I'm sorry your back has been bothering you. The back is one of the most common places I treat people for chronic and acute pain (also the knee, head, shoulder, and wrist). However, we could probably narrow down the possibilities a bit with a few questions to rule out serious conditions and perhaps make the treatment more effective.
Back pain from things other than the back:
1. If it burns when you urinate or you feel a sense of urgency or have pressure over your bladder near the same time as when you had the back pain, you could be having a kidney infection (a worsened bladder infection). Unfortunately, this can't be handled over the internet--you would need a urinalysis (and preferably a urine culture) and antibiotics at the minimum.
2. Kidney stones that are passing can sometimes feel like back pain, but pain radiating into the groin is more common (and it is excruciating).
3. Problems with the internal abdominal organs and structures can sometimes come on like this, especially if you are having abdominal discomfort, bloody or black stools, diarrhea, etc.
4. Abscesses can come on like this, but most folks will see a red warm spot and maybe have fever or chills or night sweats.
Back pain du-jour:
1. Sacro-iliac joint--common place for chronic back pain, especially after a strain or long time of overuse. Press around about 3 inches to either side of the tailbone area about at the level of where the buttocks separate into cheeks--is it tender? This can be helped by physical therapy and medicines like aleve or ibuprofen. Ibuprofen should be taken with food and usually prescription doses are needed to help with the inflammation, under the direction of a physician.
2. piriformis problems--if you're having problems turning your foot and knee outward. Also, you can sometimes get pain by pushing your hand into the buttock.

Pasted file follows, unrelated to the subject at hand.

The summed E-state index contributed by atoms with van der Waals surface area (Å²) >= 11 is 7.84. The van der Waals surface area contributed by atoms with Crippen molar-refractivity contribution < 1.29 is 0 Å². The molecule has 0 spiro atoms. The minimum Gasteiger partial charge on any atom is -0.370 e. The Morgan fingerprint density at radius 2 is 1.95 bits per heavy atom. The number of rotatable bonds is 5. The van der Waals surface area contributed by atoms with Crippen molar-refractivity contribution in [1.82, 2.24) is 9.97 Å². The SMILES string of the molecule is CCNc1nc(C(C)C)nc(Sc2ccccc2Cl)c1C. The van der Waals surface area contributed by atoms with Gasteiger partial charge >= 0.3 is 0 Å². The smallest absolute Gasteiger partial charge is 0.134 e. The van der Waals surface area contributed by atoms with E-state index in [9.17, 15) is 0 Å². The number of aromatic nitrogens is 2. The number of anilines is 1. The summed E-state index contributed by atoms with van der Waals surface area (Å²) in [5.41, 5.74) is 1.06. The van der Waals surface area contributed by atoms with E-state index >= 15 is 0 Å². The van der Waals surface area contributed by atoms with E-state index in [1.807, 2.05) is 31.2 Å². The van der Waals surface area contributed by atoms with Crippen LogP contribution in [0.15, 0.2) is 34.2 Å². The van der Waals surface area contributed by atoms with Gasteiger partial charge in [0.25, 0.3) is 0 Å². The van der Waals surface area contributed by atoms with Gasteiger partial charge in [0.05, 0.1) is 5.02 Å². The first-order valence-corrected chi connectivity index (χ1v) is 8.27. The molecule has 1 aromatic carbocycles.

3. Paraspinal muscles--they running parallel to your spine, along either side. Bend over forward and touch your toes. Then have a friend come up behind you and look straight over the curve of your back--is there a noticeable hump on one side? Try pressing on it--is it tender?
4. Low back pain is common in fibromyalgia, but that involves a bunch of tender points and usually can be brought on by pressing on certain "trigger points"--doesn't sound like that's you.
5. rarely, rheumatoid arthritis can start by affecting the lower limbs or back and is associated with stiffness in the morning. However, that is very rare and usually affects the wrists and hands first.
6. Ankylosing spondylitis is a kind of arthritis that affects young people and results in "freezing up" of the spine-hip area so that you start not being able to bend over as easily. This can only by diagnosed with a doctor's physical, lab tests, and x-rays. (And is exceedingly rare)
If at any time, you start getting bladder or bowel incontinence or are having weakness or numbness in a leg or foot, please see a doctor right away for a physical exam--the nerves to the bladder and legs/feet come out around that area.
The like diagnosis depends on:
-how long have you have it?
-how bad is the pain?
-what makes it worse; what makes it better?
-is the range of motion in your spine and hips normal?
-age, other medical problems, past surgeries, occupation, previous injuries, medications you are taking
Just let me know these things and we'll see if we can't narrow down the possibilities.
In general, in people without medical problems, it is also safe to take acetaminophen (Tylenol) in addition to aleve or ibuprofen. The published maximum safe dose can be found most places on the internet, but I recommend 3000mg a day if you are taking it for several days or more. Tylenol can be taken every 4-6 hours. This gives you a safety net since other things you take may have some Tylenol in it and some people may have liver disease that they don't know about.